All of the inputs on the KDS-55A3000 are conveniently located on the left side of the set, out of sight yet within easy reach when adding or removing a component from the system. Connectivity is standard for a set in this price range. Three HDMI inputs head up the video connection list, and of course they are all 1.3 compatible. There are also two component video, one S-Video, and three composite video inputs. A single RF input and a 15-pin RGB input for computer hookup round out the video connections. On the audio side are an optical digital audio output and one set of variable/fixed stereo audio outputs.
Overall performance on the Sony KD-S55A3000 was excellent, and its standout characteristic compared with other HDTVs is color accuracy. When the Sony is set to Standard color space, the primary colors of red, green, and blue are nearly dead-on accurate to the ATSC specifications. The color decoding is accurate for both SD and HD sources, and the grayscale from the Warm 2 factory preset came mighty close to the broadcast standard. A quick tweak in the advanced menu under white balance made the grayscale nearly perfect. For our full user-menu settings, click here or scroll down to the Tips section below.
Based on previous models, we expected the black-level performance to be very good on this SXRD set, and we weren't disappointed. Images are also quite smooth and noise-free, particularly if you utilize the Noise Reduction feature. At first, we noticed a lot of background noise in Chapter 14 of Seabiscuit on HD DVD, for example when Jeff Bridges' character is talking to his wife in the locker room of the race track, but engaging the Noise Reduction feature cleaned it right up without any adverse effects (although in some test patterns there was some softening in High mode). The opposite is true of the MPEG Noise Reduction feature, which you definitely want to turn off, since it robs a good deal of horizontal resolution when engaged.
There is also loss of resolution in the Custom and Cinema picture modes; in neither mode could the HDTV resolve the full 1080i signal from our generator, although it did so in Standard. To address the issue, Sony confirmed that it will make a firmware upgrade available in the next few weeks to A3000 owners through its Web site. According to the company, the upgrade will be sent out on USB keys free of charge upon request, and so will not require a service visit. We received the upgrade, and it worked well on our review sample, restoring Custom and Cinema to the same resolution as Standard.
As has been the case with Sony for many years, the video processing on the KDS-A3000 leaves something to be desired. On the plus side, the CineMotion feature does provide 2:3 pull-down, and the Motion Enhancer 120Hz feature also smooths out the picture with film-based content. However, the processing does not de-interlace film-based 1080i HD material properly, which reduces some vertical resolution from 1080i material from off-air HD broadcasts, and cable and Satellite TV HD sources. Of course, those sources still appeared quite sharp, and the lack of proper 1080i de-interlacing is not a problem with Blu-ray and HD DVD as long as you set your player to output 1080p.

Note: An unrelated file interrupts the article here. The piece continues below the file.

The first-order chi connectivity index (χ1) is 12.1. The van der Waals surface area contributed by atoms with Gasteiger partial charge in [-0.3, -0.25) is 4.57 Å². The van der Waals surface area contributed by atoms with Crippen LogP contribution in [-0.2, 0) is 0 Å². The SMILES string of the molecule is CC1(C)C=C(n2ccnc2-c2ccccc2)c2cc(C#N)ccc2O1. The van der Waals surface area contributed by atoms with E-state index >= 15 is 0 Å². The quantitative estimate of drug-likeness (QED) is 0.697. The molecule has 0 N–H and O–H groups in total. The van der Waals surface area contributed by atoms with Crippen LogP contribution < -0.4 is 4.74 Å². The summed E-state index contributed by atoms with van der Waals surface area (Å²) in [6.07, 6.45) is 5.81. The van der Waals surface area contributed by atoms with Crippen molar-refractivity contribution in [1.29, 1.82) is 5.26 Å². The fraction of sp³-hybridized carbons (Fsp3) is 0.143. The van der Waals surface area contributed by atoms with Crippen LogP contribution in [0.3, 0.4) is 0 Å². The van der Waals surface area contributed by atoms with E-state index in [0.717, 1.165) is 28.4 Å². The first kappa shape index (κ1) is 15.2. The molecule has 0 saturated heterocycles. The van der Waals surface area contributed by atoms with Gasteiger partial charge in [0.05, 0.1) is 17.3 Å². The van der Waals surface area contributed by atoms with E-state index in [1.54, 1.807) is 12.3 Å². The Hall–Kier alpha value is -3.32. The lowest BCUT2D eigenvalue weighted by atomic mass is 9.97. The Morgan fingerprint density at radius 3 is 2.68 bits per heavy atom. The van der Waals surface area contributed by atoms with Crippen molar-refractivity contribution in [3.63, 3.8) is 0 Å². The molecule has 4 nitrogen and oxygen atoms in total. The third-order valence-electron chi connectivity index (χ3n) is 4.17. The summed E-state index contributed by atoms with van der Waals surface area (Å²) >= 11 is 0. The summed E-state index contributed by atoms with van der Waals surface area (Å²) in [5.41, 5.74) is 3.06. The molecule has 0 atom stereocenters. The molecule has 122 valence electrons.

We watched quite a few scenes from the excellent HD DVD transfer of The Departed for two reasons. One, it is a reference-quality transfer and ably showed the Sony's many picture quality attributes, such as exceptional color saturation and razor sharp imagery. The other reason is that the early luncheonette scene in Chapter 1, specifically the long pan as the waitress moves from the right side of the counter all the way to the left to meet Jack Nicholson at the register, is a great test of de-judder processing. Sony's Motion Enhancer seemed to smooth out that pan quite nicely with no artifacts in Standard mode, although High mode made it look entirely too videolike. (Update 11-30-2007) For most of The Departed and for film-based material in general, however, we preferred to leave this setting Off completely to preserve the filmlike look. Your personal preference may vary with this setting in particular; some viewers like the extra smoothness, while some do not.
Chapter 4 of the Blu-ray version of The Italian Job looked awesome. The contrast between the scene below the surface of the water and in the dark area of the building where they blew the safe, and the boat chase above water makes for a great test. We looked at black level and shadow detail performance, along with bright and colorful scenery during the boat chase through Venice. The very next scene, comprising snow-capped mountains in the Alps, is always a good place to look for white field uniformity problems, and they were not overly noticeable on the 55A3000.
A direct comparison with Mitsubishi's top-of-the-line Diamond series WD-65833 65-inch DLP RPTV proved no contest for this Sony. The Sony was clearly cleaner, sharper, and far more color accurate than the Mitsubishi.
|Before color temp (20/80)||6,200/6,550||Good|
|After color temp||6,470/6,470||Good|
|Before grayscale variation||+/- 207K||Good|
|After grayscale variation||+/- 49K||Good|
|Color of red (x/y)||0.636/0.332||Good|
|Color of green||0.296/0.606||Good|
|Color of blue||0.15/0.06||Good|
|Black-level retention||All patterns stable||Good|
|Defeatable edge enhancement||Yes||Good|
|480i 2:3 pull-down, 24 fps||Yes||Good|
|1080i video resolution||Pass||Good|
|1080i film resolution||Fail||Poor|
|Sony KDS-55A3000||Picture settings|
|Picture on (watts)||210.4||193.04||193.4|
|Picture on (watts/sq. inch)||0.16||0.15||0.15|
|Cost per year||$64.35||$59.08||$59.19|
|Score (considering size)||Good|